Fear and stress-related conditions: Fear is real for some patients. And anxiety about going to see a dentist is the reality for many people. Some individuals’ anxiety is even triggered by the sound of the drill or the smells in the dental office. While telehealth isn’t a replacement for a tactile or direct visual diagnosis, it is better than nothing for those who hesitate to come to the dentist at all.

In fact, a telehealth visit could give a fearful patient peace of mind. It can be a first step in getting patients comfortable with the dentist, building a rapport (virtually), and helping prepare them for a full in-person exam. Stress-related conditions such as bruxism or clenching are on the uptick since the pandemic began. An American Dental Association survey found 60% of dentists are seeing an increase in patients with clenching and grinding issues, suggesting pandemic-related stress may be the culprit.3 A teledentistry visit could help with diagnosing these stress-related dental conditions.

Kids’ visits: It’s important for kids to be seen by age one, not just for the health of their teeth and advice about oral care but also to check jaw development and the health of the gum tissue. But you can’t put kids in a taxi or Uber and send them off to the dentist. Parents must take time off work and take kids out of school or daycare. Many people don’t have the time off available or the ability to ensure kids are seen by the dentist at the appropriate times. One way to get a look at young children’s emerging teeth and their development is by having a virtual dental visit with the patient sitting on the parent’s lap.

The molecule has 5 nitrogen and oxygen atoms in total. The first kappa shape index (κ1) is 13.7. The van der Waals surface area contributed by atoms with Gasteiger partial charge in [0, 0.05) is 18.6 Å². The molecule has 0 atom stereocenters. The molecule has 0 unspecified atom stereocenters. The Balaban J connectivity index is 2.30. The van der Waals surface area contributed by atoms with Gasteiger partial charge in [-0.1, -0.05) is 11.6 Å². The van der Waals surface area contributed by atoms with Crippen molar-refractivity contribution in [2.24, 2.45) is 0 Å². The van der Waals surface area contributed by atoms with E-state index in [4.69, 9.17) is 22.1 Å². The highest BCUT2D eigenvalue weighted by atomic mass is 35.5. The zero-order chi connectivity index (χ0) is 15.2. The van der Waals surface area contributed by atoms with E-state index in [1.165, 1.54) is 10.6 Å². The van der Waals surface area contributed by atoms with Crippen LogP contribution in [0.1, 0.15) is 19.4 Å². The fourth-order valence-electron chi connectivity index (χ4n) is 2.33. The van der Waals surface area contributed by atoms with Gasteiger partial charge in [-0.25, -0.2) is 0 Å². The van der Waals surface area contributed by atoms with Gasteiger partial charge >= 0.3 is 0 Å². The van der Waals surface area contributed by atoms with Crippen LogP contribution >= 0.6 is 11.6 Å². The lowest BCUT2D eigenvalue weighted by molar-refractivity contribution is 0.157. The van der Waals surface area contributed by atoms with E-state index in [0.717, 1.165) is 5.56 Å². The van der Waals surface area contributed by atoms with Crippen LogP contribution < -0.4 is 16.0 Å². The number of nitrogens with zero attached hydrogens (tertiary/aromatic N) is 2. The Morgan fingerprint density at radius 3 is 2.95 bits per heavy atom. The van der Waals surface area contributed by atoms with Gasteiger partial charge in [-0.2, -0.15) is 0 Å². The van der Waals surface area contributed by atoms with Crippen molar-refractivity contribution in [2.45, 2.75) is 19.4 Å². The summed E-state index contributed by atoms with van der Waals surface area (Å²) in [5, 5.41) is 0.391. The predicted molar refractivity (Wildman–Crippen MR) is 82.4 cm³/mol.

Types of teledentistry

Setting up a teledentistry option in your practice is simple. There are two different types of virtual dental visits:

Synchronous: face-to-face, live interaction over a video call. The dentist can instruct the patient to put their finger in their mouth or shine a light on a tooth.

Asynchronous: involves taking a picture or a video and sending it to the dentist.

For the dental provider, teledentistry setup is minimal. You only need a laptop with a camera and a secure, HIPAA-compliant connection. You must document the virtual visit in the same manner as an in-person appointment. Once you’re ready for virtual visits, getting the word out to your patients is important. You can add the offering on your website, tell patients when they’re in the office, or even send out cards announcing the new teledentistry service and describing how patients can use it.

Solid home care is the foundation for a healthy mouth, not simply seeing the dentist. Virtual visits can help us improve oral health education and the overall oral health of our patient population. According to the National Institutes of Health, incorporating teledentistry into routine practice may be the wave of the future.4

As virtual dentistry continues to evolve, adopting it now will not only expand patient care options today but will also prepare you to take advantage of the technology solutions yet to be developed.  

References

  1. Teledentistry market forecast to 2027 - COVID-19 impact and global analysis by component (hardware and software & services); delivery mode (on-premise, and cloud-based); end user (patients, payers, providers, and others), and geography. Healthcare IT. The Insight Partners. January 2021. https://www.theinsightpartners.com/reports/teledentistry-market
  2. Kalenderian E, Xiao Y, Spallek H, Franklin A, Olsen G, Walji MF. Covid-19 and dentistry: challenges and opportunities for providing safe care. Agency for Healthcare Research and Quality. US Department of Health and Human Services. The PSNet Collection. August 7, 2020. https://psnet.ahrq.gov/primer/covid-19-and-dentistry-challenges-and-opportunities-providing-safe-care#47
  3. New survey finds stress-related dental conditions continue to increase. American Dental Association. March 2, 2021. https://www.ada.org/en/press-room/news-releases/2021-archives/march/new-survey-finds-stress-related-dental-conditions-continue-to-increase
  4. Ghai S. Teledentistry during COVID-19 pandemic. Diabetes Metab Syndr. 2020;14(5):933-935. doi:1016/j.dsx.2020.06.029

Editor's note: This article appeared in the print edition of December 2021 Dental Economics.